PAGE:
Unfortunately, well meaning volunteers are often caught up in this process. “They pay substantial money to help with wildlife,” says Funston, “but they quickly see through the veneer of conservation and realise that they’re being used as labour, while paying for the experience. They want to contribute positively, but they’re actually sealing the fate of lions, which will die in the most awful ways. Both petters and volunteers are fuelling pressure on wildlife populations.

“Don’t go to petting facilities:’ he warns, “and don’t come to SA to volunteer your services to any captive breeding centre not just for lions, but for all wildlife. If folks want to experience wildlife in Africa, they should go to ethical reserves where animals are wild – like the Kruger National Park. There are no ethical physical interactions with wildlife and we shouldn’t be aspiring to them. For a closer encounter, go on a walking safari with professional guides.”

During his research, Peirce did find a small handful of ethical wildlife sanctuaries in SA. He names Drakenstein Lion Park near Paarl, Panthera Africa near Stanford, Born Free in Shamwari and Lion’s Rock near Bethlehem in the Free State as examples of genuine sanctuaries that offer animals a home for life, don’t allow breeding and don’t profit off the animals.

Drew Abrahamson, founder of conservation tourism company Captured in Africa Exclusive Safaris and the Captured in Africa Foundation, agrees and explains the difference between true sanctuaries and interaction facilities. “Sanctuaries never offer interactions to tourists – there’s a barrier between the tourist and the animal – and they don’t breed or trade wildlife. Rescues are documented and it’s rare that sanctuaries have young animals, as they don’t use them to attract tourists. On the other hand, interaction facilities allow tourists to interact with animals and these include elephant rides, lion or tiger cub petting, walking with lions or cheetahs, dolphin performances, ostrich riding, etc. These facilities can also trade their animals and often breed, though they claim their cubs are orphans. Non transparency is commonplace at interaction facilities. The bottom line is that if you’re permitted to touch an animal, you should be wary”.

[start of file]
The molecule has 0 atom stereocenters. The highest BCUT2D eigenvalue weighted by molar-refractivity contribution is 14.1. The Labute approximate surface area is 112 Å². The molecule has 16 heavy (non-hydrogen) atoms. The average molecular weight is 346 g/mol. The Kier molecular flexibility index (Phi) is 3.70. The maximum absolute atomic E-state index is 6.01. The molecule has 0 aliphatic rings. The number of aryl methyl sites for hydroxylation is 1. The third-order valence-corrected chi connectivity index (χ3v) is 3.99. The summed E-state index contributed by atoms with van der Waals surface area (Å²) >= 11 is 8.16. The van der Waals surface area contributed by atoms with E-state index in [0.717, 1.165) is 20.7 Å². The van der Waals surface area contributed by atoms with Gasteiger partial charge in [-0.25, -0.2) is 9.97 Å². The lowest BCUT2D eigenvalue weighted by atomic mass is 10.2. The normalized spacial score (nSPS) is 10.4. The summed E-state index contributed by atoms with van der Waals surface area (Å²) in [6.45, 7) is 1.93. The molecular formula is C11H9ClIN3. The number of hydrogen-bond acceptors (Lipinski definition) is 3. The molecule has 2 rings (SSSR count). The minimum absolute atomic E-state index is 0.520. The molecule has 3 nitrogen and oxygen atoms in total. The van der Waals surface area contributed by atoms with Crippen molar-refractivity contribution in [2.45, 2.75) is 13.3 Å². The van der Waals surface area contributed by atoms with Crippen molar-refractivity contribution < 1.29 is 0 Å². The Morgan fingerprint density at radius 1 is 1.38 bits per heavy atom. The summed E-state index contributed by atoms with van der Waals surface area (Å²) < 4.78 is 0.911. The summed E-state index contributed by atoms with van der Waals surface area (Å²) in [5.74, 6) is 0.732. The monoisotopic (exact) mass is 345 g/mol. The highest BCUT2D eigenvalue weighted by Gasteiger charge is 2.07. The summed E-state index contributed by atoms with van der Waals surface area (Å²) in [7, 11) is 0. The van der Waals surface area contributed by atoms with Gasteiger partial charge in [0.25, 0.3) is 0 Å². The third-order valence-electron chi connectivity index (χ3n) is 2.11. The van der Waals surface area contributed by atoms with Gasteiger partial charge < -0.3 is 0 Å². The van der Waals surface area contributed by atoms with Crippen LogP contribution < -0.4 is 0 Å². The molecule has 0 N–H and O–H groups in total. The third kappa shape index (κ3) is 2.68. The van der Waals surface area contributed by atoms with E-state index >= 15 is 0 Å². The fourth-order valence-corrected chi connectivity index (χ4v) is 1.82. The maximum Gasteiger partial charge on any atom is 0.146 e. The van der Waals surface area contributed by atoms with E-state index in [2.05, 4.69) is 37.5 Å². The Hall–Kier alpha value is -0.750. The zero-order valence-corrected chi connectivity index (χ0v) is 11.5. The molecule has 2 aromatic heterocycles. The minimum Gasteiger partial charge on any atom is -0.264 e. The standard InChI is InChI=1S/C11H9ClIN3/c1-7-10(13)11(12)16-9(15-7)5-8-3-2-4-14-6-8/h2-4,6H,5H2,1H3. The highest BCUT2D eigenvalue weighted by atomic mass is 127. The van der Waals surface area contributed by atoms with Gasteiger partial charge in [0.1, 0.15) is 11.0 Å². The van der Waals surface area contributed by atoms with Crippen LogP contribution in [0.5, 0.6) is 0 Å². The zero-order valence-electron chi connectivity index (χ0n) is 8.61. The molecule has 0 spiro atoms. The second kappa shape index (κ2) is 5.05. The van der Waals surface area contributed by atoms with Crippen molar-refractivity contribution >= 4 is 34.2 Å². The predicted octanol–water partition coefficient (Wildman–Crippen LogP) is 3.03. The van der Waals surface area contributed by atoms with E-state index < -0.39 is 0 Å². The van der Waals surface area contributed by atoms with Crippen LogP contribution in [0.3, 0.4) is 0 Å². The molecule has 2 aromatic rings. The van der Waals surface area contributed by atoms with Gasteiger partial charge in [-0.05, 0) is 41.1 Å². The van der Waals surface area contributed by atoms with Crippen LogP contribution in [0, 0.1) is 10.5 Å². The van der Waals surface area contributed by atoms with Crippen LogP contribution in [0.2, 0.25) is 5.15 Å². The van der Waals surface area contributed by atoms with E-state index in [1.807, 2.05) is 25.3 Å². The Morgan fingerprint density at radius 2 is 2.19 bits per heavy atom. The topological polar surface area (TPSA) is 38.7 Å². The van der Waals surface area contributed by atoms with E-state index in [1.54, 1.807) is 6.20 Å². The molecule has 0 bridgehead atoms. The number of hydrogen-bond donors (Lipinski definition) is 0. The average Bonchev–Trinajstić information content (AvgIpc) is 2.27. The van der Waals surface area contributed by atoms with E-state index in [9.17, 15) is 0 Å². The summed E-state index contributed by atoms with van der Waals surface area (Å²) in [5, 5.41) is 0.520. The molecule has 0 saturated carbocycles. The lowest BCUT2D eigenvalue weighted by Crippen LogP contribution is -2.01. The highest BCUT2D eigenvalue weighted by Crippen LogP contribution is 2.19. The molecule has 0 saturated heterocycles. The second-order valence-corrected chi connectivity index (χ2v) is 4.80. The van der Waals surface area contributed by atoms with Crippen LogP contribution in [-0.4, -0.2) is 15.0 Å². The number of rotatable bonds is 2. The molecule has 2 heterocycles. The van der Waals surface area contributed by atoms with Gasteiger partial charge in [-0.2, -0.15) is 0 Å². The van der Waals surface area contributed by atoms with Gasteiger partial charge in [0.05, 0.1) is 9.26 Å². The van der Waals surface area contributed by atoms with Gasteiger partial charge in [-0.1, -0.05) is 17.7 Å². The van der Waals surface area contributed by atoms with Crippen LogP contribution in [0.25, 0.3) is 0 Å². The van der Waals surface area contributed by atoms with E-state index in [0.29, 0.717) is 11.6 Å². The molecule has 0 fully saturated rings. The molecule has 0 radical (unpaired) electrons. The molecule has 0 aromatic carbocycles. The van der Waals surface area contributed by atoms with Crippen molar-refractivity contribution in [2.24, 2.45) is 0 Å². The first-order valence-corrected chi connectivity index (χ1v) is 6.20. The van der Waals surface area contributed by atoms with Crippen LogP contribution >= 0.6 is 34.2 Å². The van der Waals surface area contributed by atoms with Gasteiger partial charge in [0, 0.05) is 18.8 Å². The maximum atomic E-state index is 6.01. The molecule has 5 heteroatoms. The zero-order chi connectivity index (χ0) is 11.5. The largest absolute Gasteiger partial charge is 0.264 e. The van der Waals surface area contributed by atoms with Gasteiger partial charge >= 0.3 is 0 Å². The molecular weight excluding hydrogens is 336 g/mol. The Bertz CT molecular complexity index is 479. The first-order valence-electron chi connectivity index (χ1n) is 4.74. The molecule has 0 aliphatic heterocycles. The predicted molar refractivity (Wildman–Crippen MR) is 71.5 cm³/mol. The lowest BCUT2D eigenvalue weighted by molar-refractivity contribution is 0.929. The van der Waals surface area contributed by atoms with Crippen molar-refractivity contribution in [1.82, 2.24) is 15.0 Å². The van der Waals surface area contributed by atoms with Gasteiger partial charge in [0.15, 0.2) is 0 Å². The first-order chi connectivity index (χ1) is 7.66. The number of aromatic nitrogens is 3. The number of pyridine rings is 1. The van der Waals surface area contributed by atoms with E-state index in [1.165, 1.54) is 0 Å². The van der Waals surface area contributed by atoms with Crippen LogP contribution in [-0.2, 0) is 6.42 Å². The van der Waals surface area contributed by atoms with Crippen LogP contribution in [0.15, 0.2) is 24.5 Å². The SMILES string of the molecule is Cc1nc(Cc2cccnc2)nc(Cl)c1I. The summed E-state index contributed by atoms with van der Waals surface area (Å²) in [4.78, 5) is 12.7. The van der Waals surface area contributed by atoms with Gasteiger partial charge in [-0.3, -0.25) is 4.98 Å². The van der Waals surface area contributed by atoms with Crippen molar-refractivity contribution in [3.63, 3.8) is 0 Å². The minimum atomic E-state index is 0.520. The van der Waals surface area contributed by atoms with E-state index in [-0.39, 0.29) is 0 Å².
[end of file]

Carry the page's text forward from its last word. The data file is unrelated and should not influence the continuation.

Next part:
She adds: “It’s incredible how many ignorant South Africans still think it’s OK to pet lion cubs and have their photo taken to put on Facebook, yet the fate of those cubs is death. This is an ego based activity and of no conservation or educational value. The more this message gets out, the more people will realise it isn’t palatable or tolerable to support places that pet cubs. There’s no need to breed lions, except for petting, walking, canned hunting and bones. You don’t need to interact or pet a wild animal to learn about it – that’s exploitation. People are becoming more aware, but there’s still a long way to go, and the tourism industry needs to know this information too. Irresponsible tourism promotes animal cruelty.”

Dr Louise de Waal is a sustainable tourism consultant for Green Girls in Africa and says there are still clients who specifically ask to have a hands on animal encounter. “Ethical tour operators will refuse these bookings, but such operators are still in the minority. Hopefully, this is a trend we’ll see more of because people around the world are starting to realise that animal interactions aren’t ethical. But there’s still a bigger group who want to have hands on interactions. I believe this is largely driven by social media and wanting to post your selfie with a lion cub.”

However, De Waal adds: “Tour operator associations, such as the British ABTA and Dutch ANVR, publishing guidelines for their members on acceptable captive wildlife interactions, will help accelerate the trend towards more hands off activities. In SA, Fair Trade Tourism is currently working on guidelines for tour operators to help them decide on acceptable captive wildlife facilities and SATSA is conducting research on wild animals in captivity”.

“The solution:’ says Peirce, “is for the South African government to step in and outlaw captive lion breeding. Awareness campaigns are also gaining momentum all the time and eventually it will be public opinion that turns the tide. The public needs to shun tour operators offering petting. There’s a listing of ethical volunteer operations in Africa Volunteers in Africa Beware on Facebook and I wish there were a similar listing for tour operators, so people could choose ethical tour companies.”

However, Funston believes “the world at large wants this unethical practice to end and public pressure can help turn it around. Tourists should be encouraged to avoid any facility where wild animals are touched. When there’s no market, there’ll be no supply. It’s that simple.”


  • Watch Blood Lions
  • Read Cuddle Me, Kill Me by Richard Peirce
  • See on Facebook: Volunteers in Africa Beware